2004 Aldo Conterno "Romirasco" Barolo

SKU #1136642 95 points Robert Parker's Wine Advocate

 Tasted at the Ottoman restaurant in Canberra. A brilliant Barolo from Conterno from the splendid 2004 vintage. It is showing a fair bit of oak on the nose although there is plenty of fruit to back it up. But those aromatics are just packed full of well-defined fruit. The palate is beautifully balanced with svelte tannins, so silky smooth, so lithe in the mouth you cannot possibly resist its charms. It just gets better and better in the glass. (NM)  (3/2012)

94 points Stephen Tanzer's International Wine Cellar

 Bright ruby-tinged red, a bit deeper than the Colonnello. Wilder, brooding, youthfully medicinal aromas of dark fruits, basil, licorice and spices. Tight on entry, then focused and firm in the middle, with less obvious sweetness to its berry flavors than the Colonnello. This boasts a very firm tannic spine and will need extending bottle aging. Incidentally, there was no Cicala or Gran Bussia in 04, due to hail. 94+ Points (ST)  (12/2007)

94 points Wine Enthusiast

 There's more thickness and extraction here thanks to a sophisticated use of oak. You can taste the wood tones in the form of vanilla, tobacco and spice. Overall, this wine exhibits a bold, immediate style that is immensely seductive and tasty. Drink the wine after 2015 and pair it with important meat dishes.  (4/2009)

93 points Vinous

 Imposing and dark on the palate, the 2004 Barolo Romirasco possesses massive fruit, beguiling aromatics and considerable depth. Today, the 2004 is a bit in an awkward stage, where tertiary aromatics have not yet developed although much of the wine's youthful exuberance has begun to fade. As such, the 2004 is best cellared for at least another few years. Although some time has passed, I did expect the 2004 Romirasco to be a touch fresher than this. I purchased this bottle following the liquidation of a large amount of Aldo Conterno stock in the US a few years ago. (AG)  (5/2015)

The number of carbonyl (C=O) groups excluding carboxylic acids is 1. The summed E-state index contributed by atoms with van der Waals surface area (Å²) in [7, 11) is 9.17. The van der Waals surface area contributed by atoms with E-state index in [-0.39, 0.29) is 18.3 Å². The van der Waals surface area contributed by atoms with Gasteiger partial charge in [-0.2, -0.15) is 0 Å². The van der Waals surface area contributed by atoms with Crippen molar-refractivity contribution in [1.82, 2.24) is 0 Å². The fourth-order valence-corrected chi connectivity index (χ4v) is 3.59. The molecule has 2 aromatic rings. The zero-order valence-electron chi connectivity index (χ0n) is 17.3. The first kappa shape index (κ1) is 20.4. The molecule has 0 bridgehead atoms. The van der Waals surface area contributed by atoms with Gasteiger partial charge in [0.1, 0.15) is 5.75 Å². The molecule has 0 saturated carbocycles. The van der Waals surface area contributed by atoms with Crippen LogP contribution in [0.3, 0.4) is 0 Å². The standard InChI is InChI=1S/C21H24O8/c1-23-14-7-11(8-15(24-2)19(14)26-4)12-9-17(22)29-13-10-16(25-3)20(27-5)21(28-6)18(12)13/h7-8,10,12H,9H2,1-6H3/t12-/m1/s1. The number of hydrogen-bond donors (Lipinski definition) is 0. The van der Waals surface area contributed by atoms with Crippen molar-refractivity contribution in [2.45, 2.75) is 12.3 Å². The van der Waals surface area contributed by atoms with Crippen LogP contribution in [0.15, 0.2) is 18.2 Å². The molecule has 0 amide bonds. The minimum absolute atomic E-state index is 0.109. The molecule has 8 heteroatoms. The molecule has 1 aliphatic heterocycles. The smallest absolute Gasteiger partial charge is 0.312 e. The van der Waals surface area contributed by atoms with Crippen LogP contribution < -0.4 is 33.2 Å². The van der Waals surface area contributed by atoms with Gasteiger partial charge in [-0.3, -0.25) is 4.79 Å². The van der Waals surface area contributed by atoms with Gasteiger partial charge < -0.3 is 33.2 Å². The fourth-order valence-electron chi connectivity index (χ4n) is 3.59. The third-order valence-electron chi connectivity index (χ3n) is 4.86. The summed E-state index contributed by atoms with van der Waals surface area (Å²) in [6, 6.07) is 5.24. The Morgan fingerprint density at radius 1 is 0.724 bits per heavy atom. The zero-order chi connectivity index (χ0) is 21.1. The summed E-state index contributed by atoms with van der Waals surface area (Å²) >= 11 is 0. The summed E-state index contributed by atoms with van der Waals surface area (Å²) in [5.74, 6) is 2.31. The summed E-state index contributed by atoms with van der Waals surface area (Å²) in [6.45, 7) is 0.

93 points Wine Spectator

 Plum, ripe berries and hints of chocolate. Full-bodied, with velvety tannins and lots of ripe fruit, with spices and hints of raisin. The Conternos decided to make this single-vineyard wine because the crop of the Cicala vineyard was destroyed by hail in 2004. So you won't see Cicala or Granbussia Riserva in 2004. Just this and Colonnello. Best after 2011. (JS)  (6/2008)

Jancis Robinson

 Vines 45-50 years old and this vineyard is their monopoly. Aged 28-30 months in big Slavonian oak. Sweetly perfumed dark, violet fruit, with sweet oak spice and generous on the palate. Rich with sweet cherry and spice and dried fruit and just starting to show a leathery note. Concentrated and firm but tannins already remarkably velvety. 19/20 Points. Drink 2011-2030. (JH)  (8/2008)

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Price: $139.99